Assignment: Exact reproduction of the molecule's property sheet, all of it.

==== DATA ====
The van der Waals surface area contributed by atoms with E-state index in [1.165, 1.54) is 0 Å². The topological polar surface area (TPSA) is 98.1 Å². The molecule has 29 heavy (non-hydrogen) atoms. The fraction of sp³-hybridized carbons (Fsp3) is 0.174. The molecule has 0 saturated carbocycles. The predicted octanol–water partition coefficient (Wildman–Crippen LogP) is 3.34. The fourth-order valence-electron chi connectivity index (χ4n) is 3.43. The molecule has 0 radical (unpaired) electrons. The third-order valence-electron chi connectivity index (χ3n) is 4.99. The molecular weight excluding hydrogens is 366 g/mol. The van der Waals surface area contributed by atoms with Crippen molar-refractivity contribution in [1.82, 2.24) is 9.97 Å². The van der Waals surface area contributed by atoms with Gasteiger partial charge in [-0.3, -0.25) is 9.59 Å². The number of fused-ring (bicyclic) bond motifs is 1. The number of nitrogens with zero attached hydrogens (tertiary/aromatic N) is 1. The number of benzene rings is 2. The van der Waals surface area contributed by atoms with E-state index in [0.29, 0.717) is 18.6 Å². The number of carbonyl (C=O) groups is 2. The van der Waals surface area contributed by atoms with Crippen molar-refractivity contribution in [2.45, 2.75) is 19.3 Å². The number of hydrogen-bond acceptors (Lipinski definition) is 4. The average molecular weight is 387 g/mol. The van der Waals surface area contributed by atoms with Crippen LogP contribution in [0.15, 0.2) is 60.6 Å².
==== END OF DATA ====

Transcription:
The van der Waals surface area contributed by atoms with E-state index in [1.165, 1.54) is 0 Å². The topological polar surface area (TPSA) is 98.1 Å². The molecule has 29 heavy (non-hydrogen) atoms. The fraction of sp³-hybridized carbons (Fsp3) is 0.174. The molecule has 0 saturated carbocycles. The predicted octanol–water partition coefficient (Wildman–Crippen LogP) is 3.34. The fourth-order valence-electron chi connectivity index (χ4n) is 3.43. The molecule has 0 radical (unpaired) electrons. The third-order valence-electron chi connectivity index (χ3n) is 4.99. The molecular weight excluding hydrogens is 366 g/mol. The van der Waals surface area contributed by atoms with Crippen molar-refractivity contribution in [1.82, 2.24) is 9.97 Å². The van der Waals surface area contributed by atoms with Gasteiger partial charge in [-0.3, -0.25) is 9.59 Å². The number of fused-ring (bicyclic) bond motifs is 1. The number of nitrogens with zero attached hydrogens (tertiary/aromatic N) is 1. The number of benzene rings is 2. The van der Waals surface area contributed by atoms with E-state index in [0.29, 0.717) is 18.6 Å². The number of carbonyl (C=O) groups is 2. The van der Waals surface area contributed by atoms with Crippen molar-refractivity contribution in [2.45, 2.75) is 19.3 Å². The number of hydrogen-bond acceptors (Lipinski definition) is 4. The average molecular weight is 387 g/mol. The van der Waals surface area contributed by atoms with Crippen LogP contribution in [0.15, 0.2) is 60.6 Å².